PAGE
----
Later that night, the feasting was done. Théoden, Boromir, Théodred, and the chief Knights of both lands were sitting on the back steps of Edoras enjoying the cool evening. They had buckets of black ale and a board set with cheeses, sausages, and breads to sustain them. The talk was of politics, the war fighting potential of enemies, the price of horses, and the expected size of the harvests.
The door opened and out stepped Éowyn, followed by her nursemaid, who looked like a dragon with a sour stomach. Éowyn walked up to her uncle. Her eyes were red and swollen, and she looked quite unhappy.
In a tiny voice she said, “Uncle, Lord Boromir, I wish to apologize for disrupting your feast and ask your forgiveness,” and curtsied.
Théoden looked at the girl and then at the nursemaid, paused for a moment and said, “madam, you are dismissed. I will send her along to bed in due time.”
“Sire, the child needs her sleep, and it is not proper for a young girl to be out here alone with these men.”
The nursemaid realized she had overstepped her bounds, but before she could speak more the King replied, “madam, if she is not safe here with her kin and the Lords of the West, no one is safe anywhere.”
The nursemaid stood with head bowed, and her hands clasped before her. “Yes Sire,” she nodded.
The King held her in his eyes for a while, and said, “before you go, I want you to understand this. I will not have you marching her out for apologies where none is called for. She is the daughter of my sister and a Marshal of the Mark, my adopted daughter, and the ranking Lady of the House of Eorl; keep mind of your station when you deal with her.”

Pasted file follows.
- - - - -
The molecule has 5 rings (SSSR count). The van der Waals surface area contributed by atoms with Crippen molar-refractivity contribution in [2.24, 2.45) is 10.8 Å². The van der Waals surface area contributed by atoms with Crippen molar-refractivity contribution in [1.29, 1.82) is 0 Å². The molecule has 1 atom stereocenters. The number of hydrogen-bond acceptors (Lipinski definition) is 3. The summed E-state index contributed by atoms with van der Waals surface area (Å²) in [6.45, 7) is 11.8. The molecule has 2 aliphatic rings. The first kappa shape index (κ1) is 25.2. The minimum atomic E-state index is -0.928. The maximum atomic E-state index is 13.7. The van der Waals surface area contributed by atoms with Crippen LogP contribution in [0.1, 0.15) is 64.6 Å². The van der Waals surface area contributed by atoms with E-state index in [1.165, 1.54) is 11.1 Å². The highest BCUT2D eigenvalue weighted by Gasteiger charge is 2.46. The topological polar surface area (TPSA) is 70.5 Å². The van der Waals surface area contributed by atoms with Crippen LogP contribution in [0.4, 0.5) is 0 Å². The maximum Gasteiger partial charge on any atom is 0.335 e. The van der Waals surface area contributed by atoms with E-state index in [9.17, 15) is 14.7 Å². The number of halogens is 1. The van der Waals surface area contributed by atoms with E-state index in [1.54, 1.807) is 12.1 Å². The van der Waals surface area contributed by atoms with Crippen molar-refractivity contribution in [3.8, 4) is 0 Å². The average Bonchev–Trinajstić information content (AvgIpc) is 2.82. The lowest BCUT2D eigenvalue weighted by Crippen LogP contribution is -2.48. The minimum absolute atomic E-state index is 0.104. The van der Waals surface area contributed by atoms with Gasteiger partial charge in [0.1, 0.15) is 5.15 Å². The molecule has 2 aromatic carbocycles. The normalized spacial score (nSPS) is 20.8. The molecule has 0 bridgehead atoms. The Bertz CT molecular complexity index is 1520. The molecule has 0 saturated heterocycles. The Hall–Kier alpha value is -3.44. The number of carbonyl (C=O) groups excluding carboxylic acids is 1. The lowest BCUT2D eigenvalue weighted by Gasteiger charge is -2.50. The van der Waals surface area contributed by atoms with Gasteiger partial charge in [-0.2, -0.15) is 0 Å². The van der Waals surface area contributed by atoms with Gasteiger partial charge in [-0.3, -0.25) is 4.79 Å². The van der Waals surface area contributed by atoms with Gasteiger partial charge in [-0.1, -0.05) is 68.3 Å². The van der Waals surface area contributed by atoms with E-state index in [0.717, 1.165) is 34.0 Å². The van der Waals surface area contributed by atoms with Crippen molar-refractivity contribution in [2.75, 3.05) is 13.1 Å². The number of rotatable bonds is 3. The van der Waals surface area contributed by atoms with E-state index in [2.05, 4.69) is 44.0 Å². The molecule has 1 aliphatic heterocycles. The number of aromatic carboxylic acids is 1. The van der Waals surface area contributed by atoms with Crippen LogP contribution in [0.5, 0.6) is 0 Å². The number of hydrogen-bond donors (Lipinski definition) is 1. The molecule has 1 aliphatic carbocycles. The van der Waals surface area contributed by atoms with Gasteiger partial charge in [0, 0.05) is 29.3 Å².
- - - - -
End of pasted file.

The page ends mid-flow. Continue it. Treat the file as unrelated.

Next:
The woman bowed her head while shaking it in the affirmative, and mumbled, “yes Sire.”
“You may go,” the King replied.
Turning to Éowyn with a smile, and opening his arms, the King said, “how is my little warrior?”
Éowyn all but ran and dived into his arms. “She is horrible Uncle, she threatened to beat me with a strap if I did not apologize.”
“And you gave in?” Théoden queried?
“Not for fear of her, but for fear I had embarrassed you in front your guests. Her words made me sick with the fear that you would not want me any more, that you would turn me out,” Éowyn said.
The King laughed, and hugged her strongly. Then, standing her in front of him and holding her hands in his he said, “You are my daughter now. Edoras is your house. You are its Lady. You brighten my life. I will never send you away.”
Turning to Fraeca, who was closest to the buckets of ale, he said, “pour our little soldier a drink. We shall toast her fighting spirit.” The King made a sign holding his thumb and forefinger about three inches apart indicating that it should be about half full.
Fraeca passed the flagon to Théoden and then passed the bucket of ale around so each could fill up.
When all was ready, Théodred stood up and stood Éowyn on the step where he had been seated. The other men rose and faced her. Théoden raised his tankard and said, “Hail Éowyn, Lady of the Riddermark, the fighting spirit of Eorl runs true in her blood” and took a great drought of his ale. Éowyn and the men joined him in the drinking. Then they all sat down again, Éowyn between Boromir and her uncle.
Boromir took a lantern, held it up to her face and said, “it looks like you are going to have quite the black eye on the morrow. You are lucky the surgeon did not have to stitch it.”
“It does not hurt too much,” she answered. “I am quite proud of it.”
“You should be,” Boromir replied. “A wound taken in combat is honorable, something to be proud of.”
“And do not worry about disrupting the feast in my honor,” Boromir continued. “Let me tell you a tale from when I was about your age.”
“When we were too young to train for war, your cousin Théodred and myself spent our summers together. Our fathers contrived to send me here one summer and then to send Théodred to Gondor the next summer. That way they gave each other a respite from raising wild lads with no mother to attend them.